3) Both for that and other reasons, Philly doesn't have a great national (or even regional) reputation. It is often thought of being a disproportionately poor city with depressed economic activity and bad racial relations. As with all stereotypes, there is perhaps a hint of truth to all these things (didn't the Mayor order the national guard to attack some prision riot or seize by black activists during the 60's or 70's?). This "disrespect" shows up in lots of little ways. For example, in the national sports media, Philly is constantly called a "small market sports town" for reasons I can't figure out... If Philly is a small market, what is everywhere else save NY and LA?

So, like Providence, Philly has been relatively affordable and lagging other areas in development. Also like Providence, Philly is now waking up and all of a sudden there is a flood of development, and prices are now starting to go up...

I've visited Philly a lot, and like Providence, the city has gotten hugely better over the last 15 years. Center City was a dump back in the early 90's, and now it sparkles. Philly is widely known as having one of the best restaurant scenes in America, and I think it just won some travel guide's award for best restaurant scene in the US. The architecture is wonderful, and its delightful contrast of old and new (a colonial building next to a skyscraper) is similar to Providence and Boston as well, but it bustles and feels much like NYC (and much unlike Providence and Boston). I still say the three most beautiful urban neighborhoods in the Northeast are, in no particular order, 1) Benefit Street in Providence, 2) Gramercy Park in NYC, 3) Rittenhouse Square, Philadelphia.

The only cautionary note is that I've heard from many people that salaries in Philly in their fields (be it law, IT, etc) tend to be lower than many other cities and not keeping up with increased costs. Perhaps it's because of the historically low cost of living (much like Providence too), or, as some locals have explained it to me, a historical artifact of Philadelphia having developed far more institutions (anticipating it would grow to NYC size) than its eventual Philly sized population has been prosperously able to support.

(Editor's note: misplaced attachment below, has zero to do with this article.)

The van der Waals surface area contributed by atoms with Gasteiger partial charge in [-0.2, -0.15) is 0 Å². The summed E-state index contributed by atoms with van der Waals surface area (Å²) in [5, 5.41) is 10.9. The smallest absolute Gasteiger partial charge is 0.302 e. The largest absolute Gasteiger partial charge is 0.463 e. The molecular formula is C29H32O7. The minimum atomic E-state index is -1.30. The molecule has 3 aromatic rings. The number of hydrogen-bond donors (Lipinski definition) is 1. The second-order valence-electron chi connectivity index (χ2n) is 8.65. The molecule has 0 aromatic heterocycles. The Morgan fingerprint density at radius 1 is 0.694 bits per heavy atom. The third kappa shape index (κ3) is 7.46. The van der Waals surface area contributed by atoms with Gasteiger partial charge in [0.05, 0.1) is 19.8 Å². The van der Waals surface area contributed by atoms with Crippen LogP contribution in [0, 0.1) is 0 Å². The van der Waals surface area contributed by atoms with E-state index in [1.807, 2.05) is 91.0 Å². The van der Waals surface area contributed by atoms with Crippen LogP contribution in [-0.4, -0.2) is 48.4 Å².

This is definitely true in my field (medicine). Philly has more hospitals and medical schools than NYC, serving a metro population almost 1/4 the size. This does not make for good economics. The only region with salaries in medicine lower than Philadelphia is Rhode Island, actually...

Still, that said, when job search time comes, I'll probably check out Philly as well. One thing that I've seen attract people there is the large and affluent suburbs along the main line right near the city. Unlike the East Side of Providence, for example, those areas have excellent public schools. So living there gives people quick and easy access to downtown while still enjoying suburban amenities and good schooling.

- Garris

Providence, RI

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Interesting. You do slightly agree with how I view these cities but elaborated.

Funny how Philly seems to be in the shadows of Boston and NYC in the national view. But what is left after this view:

Boston: brains (academics/research)

NYC: heart (money)

DC: fist (gov. power)

Philly: guts?

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From the PA section of UP, this link is the best Phily development forum I've seen:

http://forum.skyscraperpage.com/showthread.php?threadid=826

- Garris

Providence, RI

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Impressive...

and this doesn't include the literally hundreds upon hundreds of small projects going on...townhouses being converted to condos left and right ala the South End in Boston...

scary in some ways, but overall pretty good for the city.

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Philly is a nice city, but the development there does not match what is going on in Boston.

Really? Is this true? I'm not that up on Boston development, but I was under the impression that there are few Northeast cities with the flurry of major projects proposed that Philly has...

- Garris

Providence, RI

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Philly is a nice city, but the development there does not match what is going on in Boston.

Yea right. pfffft. philly is building the second tallest building right out of Chicago. Bunk that. Plus dozens of condos.